By Dennis Doyle
I cast my line out into the tangled spread of floating, crowded lily pads and let the lure sit. After a long minute I give the surface frog just a twitch and pause. A few feet from the lure I notice some pads moving as something below eases through. Twitching the frog, I start it toward an open path in the thick surface blossoms and pause once more. Then the water explodes underneath.
Waiting until I feel the weight of the fish, my line tightens and I rip back hard to drive the big bass hook past the frog’s body and into the largemouth’s jaw. Stung, the fish comes out of the water, high and sideways, landing violently in the midst of a dense lily pad tangle, pulling deep.
With my stout rod bent to the corks, I use the fish’s resistant mass to winch my canoe further into the pads, ever closer to the struggling beast. By the time I finally get to the devil it’s locked up solid below in the denseness of the vegetation. Cautiously sorting through the stalks, I finally got a glimpse of my frog; it was shiny with fish slime but all alone. Somehow the bass had given me the slip.
My heart was still thumping with energy as I sorted through the mess, reset the hook, and prepared another cast. I wasn’t sad at losing this round—frog fishing is like that. Lots of excitement, lots of disappointment, but plenty of action. What’s not to like?
I still remember my very first experience with frog fishing, many years ago. I had been fly-rodding around the lily pads for bluegills with small poppers and had fouled someone’s old line. Pulling it into my canoe, I discovered it still had the lure attached, a soft plastic dark green horny toad, the first I had ever seen.
Curious, since I also had a 6-foot, light spin rod along, I put the horny toad on its 6-pound line and cast it toward the edge of the pads. BLAM: a big bass immediately attacked it. But luckily, due to my lightning fast reflexes, I pulled the frog right out of its jaws.
Thoroughly shaken, I moved a bit away into the next area of pads and tried again.
This time I waited until the bass began to swim off with the lure before I hit it. The fish surged away, hardly noticing the new resistance, though my rod was bent. When it did finally notice, it just spit out the frog and swam off. I just didn’t have enough rod butt nor line strength to set that big hook.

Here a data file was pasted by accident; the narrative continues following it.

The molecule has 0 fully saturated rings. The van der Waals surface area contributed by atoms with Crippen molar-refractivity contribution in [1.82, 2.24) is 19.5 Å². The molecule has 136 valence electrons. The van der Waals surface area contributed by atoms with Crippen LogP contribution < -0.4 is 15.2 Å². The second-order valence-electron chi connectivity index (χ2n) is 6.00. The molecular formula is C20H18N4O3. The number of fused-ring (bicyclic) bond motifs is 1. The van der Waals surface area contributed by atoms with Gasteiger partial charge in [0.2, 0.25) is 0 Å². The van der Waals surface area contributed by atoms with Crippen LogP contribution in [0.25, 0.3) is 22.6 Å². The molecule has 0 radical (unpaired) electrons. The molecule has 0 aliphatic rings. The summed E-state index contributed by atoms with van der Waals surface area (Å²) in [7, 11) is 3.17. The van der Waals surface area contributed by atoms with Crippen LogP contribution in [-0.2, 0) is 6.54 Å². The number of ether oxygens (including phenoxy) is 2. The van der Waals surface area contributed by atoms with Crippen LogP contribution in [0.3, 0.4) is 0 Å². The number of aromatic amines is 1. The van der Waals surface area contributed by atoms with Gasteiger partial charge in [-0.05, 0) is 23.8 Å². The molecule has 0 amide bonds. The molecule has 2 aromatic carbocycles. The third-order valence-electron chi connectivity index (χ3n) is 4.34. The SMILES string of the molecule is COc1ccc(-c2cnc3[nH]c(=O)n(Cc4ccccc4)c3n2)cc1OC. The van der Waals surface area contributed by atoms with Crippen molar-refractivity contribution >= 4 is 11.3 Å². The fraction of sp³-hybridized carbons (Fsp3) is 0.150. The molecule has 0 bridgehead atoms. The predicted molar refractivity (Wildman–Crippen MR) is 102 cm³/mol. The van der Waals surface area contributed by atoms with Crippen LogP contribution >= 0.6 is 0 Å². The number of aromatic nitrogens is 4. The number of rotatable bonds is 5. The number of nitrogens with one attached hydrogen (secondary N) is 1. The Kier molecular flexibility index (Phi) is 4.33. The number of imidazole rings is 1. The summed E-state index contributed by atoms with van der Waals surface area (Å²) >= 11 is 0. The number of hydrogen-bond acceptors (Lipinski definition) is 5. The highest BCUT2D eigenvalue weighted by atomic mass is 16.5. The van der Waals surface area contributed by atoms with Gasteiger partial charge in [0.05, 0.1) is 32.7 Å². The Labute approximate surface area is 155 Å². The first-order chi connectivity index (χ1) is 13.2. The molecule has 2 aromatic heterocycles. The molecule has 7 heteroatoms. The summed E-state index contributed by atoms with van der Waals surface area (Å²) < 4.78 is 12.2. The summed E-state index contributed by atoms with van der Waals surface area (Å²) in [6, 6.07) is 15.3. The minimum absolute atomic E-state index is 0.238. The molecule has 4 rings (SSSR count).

But that didn’t deter me. Entranced by the bucketmouths’ eager appetite for the frog, I kept at it with surprisingly consistent results. The seventh bass was the charm, as the hook somehow took hold on this one and the fish was too small to smash my gear. I finally got one to the boat for release.
However, now my lucky frog was worn and torn to a frazzle and there was scarcely anything solid to hold the hook, so I went back to merrily popping for the bluegills. But I did not forget that experience.
The next weekend, armed with a stout casting rod and reel, 30-pound braid, a dozen fresh horny toads plus some floating surface frogs (horny toads are sub-surface) in various colors and with assorted models of frog hooks, I returned to the scene of my original crime.
I was soon to discover that big pickerel liked them as much as the bass though they were much harder on the baits. After a couple of hours of tearing up the lilies and the fish, and with sore wrists and a rapidly dwindling lure supply, I conceded a unilateral—but only temporary—ceasefire.
With many more fish lost than boated, I still felt like it was an outstanding victory on my part. If you boat all of them, it’s hardly a sport. I had discovered an amazingly exciting way to tangle with the big locals. Areas I’d previously considered unfishable were suddenly prime habitat and I had another way to spend my days and my lure money. All in all, it was an excellent experience, definitely worth trying if you’re so inclined.